Monthly Archives: June 2009
It was a grey, cloudy drive down via Woodhead Pass, a journey of two and a quarter hours. The campus is extremely close to the M1, and there were no problems parking on the estate close by. All the University entrances had barriers: normal entry appeared to be by card access. The sun emerged as we walked across.
We entered the campus on the North, and walked towards the centre past clean and modern looking accommodation blocks. There were lots of grassy areas and places for students to sit; interestingly shaped, mature trees. All around visitors were walking from one place to the next; there were a lot of areas open for inspection. The main exhibition area was in a large hall at the centre, where there were general and subject-specific desks. Lots of people, but quite fast to get chatting.
Cat spoke to a girl who had taken Illustration at Loughborough – she said it was hard work, but a brilliant course. They did things such as a body map, drawing stations in the rain, and drawing (say) the Queen of Hearts without using a queen or a heart. We checked out the sandwich shop and cafe, but they were a bit bland and meh. The Open Day had been VERY well organised, with trails of balloons leading to the various parts of campus. First, we followed the blue balloons to talk to the Accommodation people, who gave us leaflets showing where to fins all the different accommodation blocks. The one for Art students was down at the East end, near the Arts & Design building, so we thought we’d save that till last, and wandered over to the Students Union.
It seemed fairly typical – bars and activities, but the food on offer was much better than in the middle of campus, and Cat was impressed by the array of items for sale in the Union shop – they had a section of Chinese food!
Then down to LUSAD – Lancaster University School of Art & Design, which was in a separate building across a main road, well served by quick-to-change traffic lights. First we spoke to the Foundation Course rep. She said they taught Basic skills, but above and beyond those taught at A level – including colour & 3D appreciation. Then, in stages, tasters of specialism, option choices, final specialisation and a project. Students doing the Foundation year at Loughborough automatically progressed onto the degree course.
Finally, we spoke to the rather brilliant guy in charge of Visual Communications, who taught both in Illustration and Graphic Design. He quickly engaged Cat in a discussion about animé, and later gained brownie points when others arrived by saying “as I was just telling Cat here”.
He told us they develop “thinking skills”, and help students develop a portfolio targeted at the area the student decides they want to eventually go into. Students discover the PROCESS of producing work – correcting what was wrong to make a piece better. There’s a lot of animation in the course. In a portfolio at interview he looks for –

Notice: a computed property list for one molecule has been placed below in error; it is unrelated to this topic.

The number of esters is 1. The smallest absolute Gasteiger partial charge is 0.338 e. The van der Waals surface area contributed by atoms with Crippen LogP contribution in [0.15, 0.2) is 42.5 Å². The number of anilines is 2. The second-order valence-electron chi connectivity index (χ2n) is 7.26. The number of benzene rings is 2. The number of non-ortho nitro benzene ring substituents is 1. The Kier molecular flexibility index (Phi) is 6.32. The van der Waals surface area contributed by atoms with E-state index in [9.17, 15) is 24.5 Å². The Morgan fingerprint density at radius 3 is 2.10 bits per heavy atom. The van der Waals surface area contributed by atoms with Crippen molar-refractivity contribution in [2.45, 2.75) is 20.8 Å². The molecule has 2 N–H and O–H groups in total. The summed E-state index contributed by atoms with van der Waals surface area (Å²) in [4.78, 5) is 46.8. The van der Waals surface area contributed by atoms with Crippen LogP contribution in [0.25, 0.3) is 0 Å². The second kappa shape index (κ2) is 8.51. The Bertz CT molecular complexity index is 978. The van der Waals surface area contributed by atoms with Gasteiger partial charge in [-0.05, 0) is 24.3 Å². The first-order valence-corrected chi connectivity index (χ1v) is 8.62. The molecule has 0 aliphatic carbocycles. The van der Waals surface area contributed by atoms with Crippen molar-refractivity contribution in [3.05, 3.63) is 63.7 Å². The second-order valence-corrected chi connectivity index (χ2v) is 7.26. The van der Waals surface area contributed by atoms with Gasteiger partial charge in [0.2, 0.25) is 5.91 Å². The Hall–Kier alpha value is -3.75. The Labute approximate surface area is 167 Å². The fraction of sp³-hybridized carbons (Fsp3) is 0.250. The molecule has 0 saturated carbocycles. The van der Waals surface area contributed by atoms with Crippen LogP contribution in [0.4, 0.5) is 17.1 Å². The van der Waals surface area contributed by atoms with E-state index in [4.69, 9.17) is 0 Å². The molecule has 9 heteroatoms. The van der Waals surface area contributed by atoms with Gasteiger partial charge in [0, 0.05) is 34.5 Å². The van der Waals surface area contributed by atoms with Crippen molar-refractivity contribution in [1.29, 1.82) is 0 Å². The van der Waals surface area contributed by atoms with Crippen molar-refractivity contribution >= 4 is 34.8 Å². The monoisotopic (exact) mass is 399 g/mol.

- Good life drawing skills
- Lots and lots of drawing
- Prep work – sketches and so on
- Material experimentaion
- and wants students to be involved and excited about their work.
He suggested finding some Animation software (Indesign?). Great bloke.
Finally we took a look at a flat in the block for Art students – it was really big, about double the size of Ellie’s, and we thought at first it was a double, for there was a double bed and two wardrobes. En-suite – really nice facilities, and a good desk area. The kitchen, shared by five, was clean and well-appointed, with a telly!
Cat liked Loughborough, 9 / 10
The University in Wrexham. Being in Wales is one bonus straight away. The campus was easy enough to find, about an hour from home, but the actual entrance was hidden behind bushes and not well signed – I drove past once before finding it.
Walked across campus to the hall where the stalls were, and found that Illustration was housed in a building about a mile down the road. Naff organisation not to tell us this before we got there. Still, a pleasant young man drove us down there in a Uni car, giving Cat a chance to grill him about life at Glyndwr.
The Art building is a former hospital, and said to be haunted. It seems an interesting environment in which to work, but the guy who taught Illustration for Graphic Novels was not around, so we chatted to a blondie who taught design. Seemed OK, and made the right sort of noises, but not what you’d call inspiring.
Back on the main campus for a general talk by the head of Graphic Design, who was very good. Cat and I grabbed him afterwards to ask some specific questions – the thrust was that the portfolio was important, and they look for passion.
A tour of the small campus followed – it was very pleasant, but there did not seem to be much green space for students to lounge around in. The en-suite accommodation we saw was poky, a bit grubby, and a cupboard handle had fallen off.
Cat grabbed a passing student, who took us to see the library, which was bright, airy and very well-equipped. A definite big tick for the library.
Overall, 5/10 I reckon.